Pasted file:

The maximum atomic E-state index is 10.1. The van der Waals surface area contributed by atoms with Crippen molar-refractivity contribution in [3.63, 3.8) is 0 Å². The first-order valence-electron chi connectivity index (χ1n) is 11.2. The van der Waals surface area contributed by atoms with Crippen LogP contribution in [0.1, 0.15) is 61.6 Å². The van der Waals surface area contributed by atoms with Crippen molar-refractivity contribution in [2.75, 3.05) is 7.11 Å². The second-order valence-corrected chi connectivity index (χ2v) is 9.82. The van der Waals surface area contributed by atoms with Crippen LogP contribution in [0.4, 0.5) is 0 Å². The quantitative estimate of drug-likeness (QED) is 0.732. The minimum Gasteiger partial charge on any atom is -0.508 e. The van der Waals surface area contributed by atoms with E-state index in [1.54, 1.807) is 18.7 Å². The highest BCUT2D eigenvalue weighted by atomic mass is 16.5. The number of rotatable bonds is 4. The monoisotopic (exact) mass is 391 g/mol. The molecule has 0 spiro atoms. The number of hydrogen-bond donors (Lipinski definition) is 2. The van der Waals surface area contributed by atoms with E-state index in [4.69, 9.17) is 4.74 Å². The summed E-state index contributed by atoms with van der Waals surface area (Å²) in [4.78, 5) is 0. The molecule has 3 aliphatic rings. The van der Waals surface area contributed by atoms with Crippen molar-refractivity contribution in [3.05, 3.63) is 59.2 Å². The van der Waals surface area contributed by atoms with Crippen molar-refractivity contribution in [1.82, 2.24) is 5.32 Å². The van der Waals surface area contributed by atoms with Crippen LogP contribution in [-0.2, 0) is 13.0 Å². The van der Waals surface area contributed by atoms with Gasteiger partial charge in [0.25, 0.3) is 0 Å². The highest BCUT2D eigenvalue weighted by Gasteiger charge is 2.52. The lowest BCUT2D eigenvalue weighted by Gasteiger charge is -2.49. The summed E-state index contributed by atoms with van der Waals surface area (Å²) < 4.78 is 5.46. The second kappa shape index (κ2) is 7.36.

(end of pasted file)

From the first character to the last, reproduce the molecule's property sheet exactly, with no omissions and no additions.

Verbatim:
The maximum atomic E-state index is 10.1. The van der Waals surface area contributed by atoms with Crippen molar-refractivity contribution in [3.63, 3.8) is 0 Å². The first-order valence-electron chi connectivity index (χ1n) is 11.2. The van der Waals surface area contributed by atoms with Crippen LogP contribution in [0.1, 0.15) is 61.6 Å². The van der Waals surface area contributed by atoms with Crippen molar-refractivity contribution in [2.75, 3.05) is 7.11 Å². The second-order valence-corrected chi connectivity index (χ2v) is 9.82. The van der Waals surface area contributed by atoms with Crippen LogP contribution in [0.4, 0.5) is 0 Å². The quantitative estimate of drug-likeness (QED) is 0.732. The minimum Gasteiger partial charge on any atom is -0.508 e. The van der Waals surface area contributed by atoms with E-state index in [1.54, 1.807) is 18.7 Å². The highest BCUT2D eigenvalue weighted by atomic mass is 16.5. The number of rotatable bonds is 4. The monoisotopic (exact) mass is 391 g/mol. The molecule has 0 spiro atoms. The number of hydrogen-bond donors (Lipinski definition) is 2. The van der Waals surface area contributed by atoms with E-state index in [4.69, 9.17) is 4.74 Å². The summed E-state index contributed by atoms with van der Waals surface area (Å²) in [4.78, 5) is 0. The molecule has 3 aliphatic rings. The van der Waals surface area contributed by atoms with Crippen molar-refractivity contribution in [3.05, 3.63) is 59.2 Å². The van der Waals surface area contributed by atoms with Crippen molar-refractivity contribution in [1.82, 2.24) is 5.32 Å². The van der Waals surface area contributed by atoms with Crippen LogP contribution in [-0.2, 0) is 13.0 Å². The van der Waals surface area contributed by atoms with Gasteiger partial charge in [0.25, 0.3) is 0 Å². The highest BCUT2D eigenvalue weighted by Gasteiger charge is 2.52. The lowest BCUT2D eigenvalue weighted by Gasteiger charge is -2.49. The summed E-state index contributed by atoms with van der Waals surface area (Å²) < 4.78 is 5.46. The second kappa shape index (κ2) is 7.36.